To “keep the dream alive” I work 3 days a week for one of the big supermarkets. It’s been one of the greatest learning experiences of my life.
The work, for most, can be quite repetitive and, for some, hard – proper physical labour. There’s nothing wrong with an honest days work, in fact it’s an important part of a meaningful life. However there’s a side to what I’ve seen over the last few years that doesn’t feel right and at times has stirred a great deal of anger in me.
The company I work for has seen profits rise every year for the last 3 years so that last year their profit was over £1 billion. I often think a billion looks better as a number than a word – that’s over £1,000,000,000 profit. In one year.
However over this 3-year period the employees of this company have been told time and time again that belts need to be tightened due to the economic climate and difficult trading times. This has meant below inflation pay rises and, worse, a gradual reduction in the (hu)man hours available for tasks – more is being asked of less people.
The effects of this are manifold – those with responsibility have the stress of trying to get more done with less people at their disposal and those that do the “heavy lifting” simply have to do more of it. It’s literally breaking peoples bodies – the incidences of back injury, joint problems and repetitive strain injuries are common and increasing.
At least as harmful as the physical damage is the worry that I see in so many people. Fear that their jobs aren’t safe, that they won’t be given enough hours to work to earn the money they need – not so they can live an extravagant lifestyle but to pay the rent, their council tax, electricity and then feed their children. It’s corrosive – this ongoing, gnawing worry that is ever present. It’s heartbreaking. However these are difficult times. Difficult times for who? – remember that’s £1,000,000,000 profit. In one year.
It would easy to turn this into an exercise in blame – corporations this, globalisation that– however if we look a little harder it’s not so clear cut and not as convenient as that. If we start pulling at one thread we soon start to realise that it’s all so utterly interconnected.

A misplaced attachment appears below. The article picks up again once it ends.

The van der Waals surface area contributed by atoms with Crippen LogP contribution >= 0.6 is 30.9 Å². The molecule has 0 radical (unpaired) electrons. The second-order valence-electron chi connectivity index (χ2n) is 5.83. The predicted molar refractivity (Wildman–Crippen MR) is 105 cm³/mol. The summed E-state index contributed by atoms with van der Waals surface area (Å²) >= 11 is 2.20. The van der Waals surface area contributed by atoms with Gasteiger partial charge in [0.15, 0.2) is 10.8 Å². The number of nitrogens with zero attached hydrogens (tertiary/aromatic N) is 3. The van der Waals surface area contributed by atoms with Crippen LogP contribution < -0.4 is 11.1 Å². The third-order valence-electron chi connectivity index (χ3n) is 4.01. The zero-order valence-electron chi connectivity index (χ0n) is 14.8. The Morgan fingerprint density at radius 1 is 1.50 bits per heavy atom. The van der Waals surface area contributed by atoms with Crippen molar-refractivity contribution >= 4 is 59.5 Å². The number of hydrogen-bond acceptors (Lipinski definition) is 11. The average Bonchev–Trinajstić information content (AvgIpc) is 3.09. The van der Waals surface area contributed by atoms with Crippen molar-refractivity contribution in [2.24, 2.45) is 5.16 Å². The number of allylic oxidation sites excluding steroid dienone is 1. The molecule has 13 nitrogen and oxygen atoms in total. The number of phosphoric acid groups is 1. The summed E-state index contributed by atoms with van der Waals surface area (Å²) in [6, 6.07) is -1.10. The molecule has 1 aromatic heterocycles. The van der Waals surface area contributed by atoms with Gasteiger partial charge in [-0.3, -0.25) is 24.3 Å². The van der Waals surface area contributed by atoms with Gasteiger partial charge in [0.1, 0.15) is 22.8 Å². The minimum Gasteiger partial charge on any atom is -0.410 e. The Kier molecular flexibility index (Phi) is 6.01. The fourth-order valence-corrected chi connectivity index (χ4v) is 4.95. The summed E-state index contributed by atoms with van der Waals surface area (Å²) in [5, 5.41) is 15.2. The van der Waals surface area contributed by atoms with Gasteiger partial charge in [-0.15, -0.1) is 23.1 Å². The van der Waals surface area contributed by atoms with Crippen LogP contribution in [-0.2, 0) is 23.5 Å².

In the Western world our population is aging – everyday more and more people are retiring and living longer, more active, lives. This needs to be paid for. The largest investors in stocks and shares globally are pension funds – whether this is a private pension or that provided by the state. Do you think that these pension funds are all invested in ethical, sustainable, noble enterprises? Of course not – they invest in that which will give the best long-term yield for their investors. Not necessarily the riskiest but no doubt that which offers profitable returns. The lifestyle expectations we have demand this. Somebody, somewhere has to pay for this comfort. It’s inescapable.
These funds receive their return on the backs of those working in the warehouses of our supermarkets (which compared to so many other parts of the world is relative comfort), on the backs of those working in the copper mines of Zambia, on the backs of those harvesting crops all over the world. Our comfort depends on this whether we like it or not.
I realise now that even when I lived in the ashram my comfort and ease of life was paid for by the toil and labour of others. Every time I turned on a light switch, felt a warm radiator or ate a meal someone was paying for it through toil and hard work. It would be nice to think that all this money came from people working as organic beekeepers etc however it didn’t – many visitors would be doing jobs they didn’t like for companies whose primary purpose was to provide a return for their investors (see above) and even some would have already been receiving an income from this type of fund.
And so to the point of this (if there is one) – there is very little moral high ground here. It’s the vibration of our time and we’re all part of it. It may make us feel good to think that we’re not part of this however unless we’re completely off-grid and self-sufficient then chances are our roof over our head and our full belly relies on this system.
It is after all Kali yuga and, if I’m honest, I don’t think it’s optional. It’s like cosmic energetic weather and the world we see manifesting is a result of that weather.
And yet it hurts. What I see around me at work hurts. Sentimentality it may be but that’s the way it is. Good people with hopes, aspirations, with good hearts, with potential and they can’t see a way out, a way to a better life. Maybe there isn’t and to be honest I haven’t got any answers – it would be easy to say “well let’s just share out all the money more equally” however I get the uncomfortable feeling there’s only so much wealth in the world because it is possible to create so much and to hold on to it.
Maybe all that we need to do is feel the hurt, to recognise our shared pain – to see it as it is. Who knows what may come from that?
 This is not some thinly veiled argument for enforced euthanasia – just trying to highlight how seamless it all is, there are no clear boundaries and lines. We’re all in it together.
 According to the Indian traditions the lifespan of the universe is divided into different ages, yugas, which repeat time and time again through time. We are said to be living in Kali yuga – a time of great imbalance, discord, greed and fear.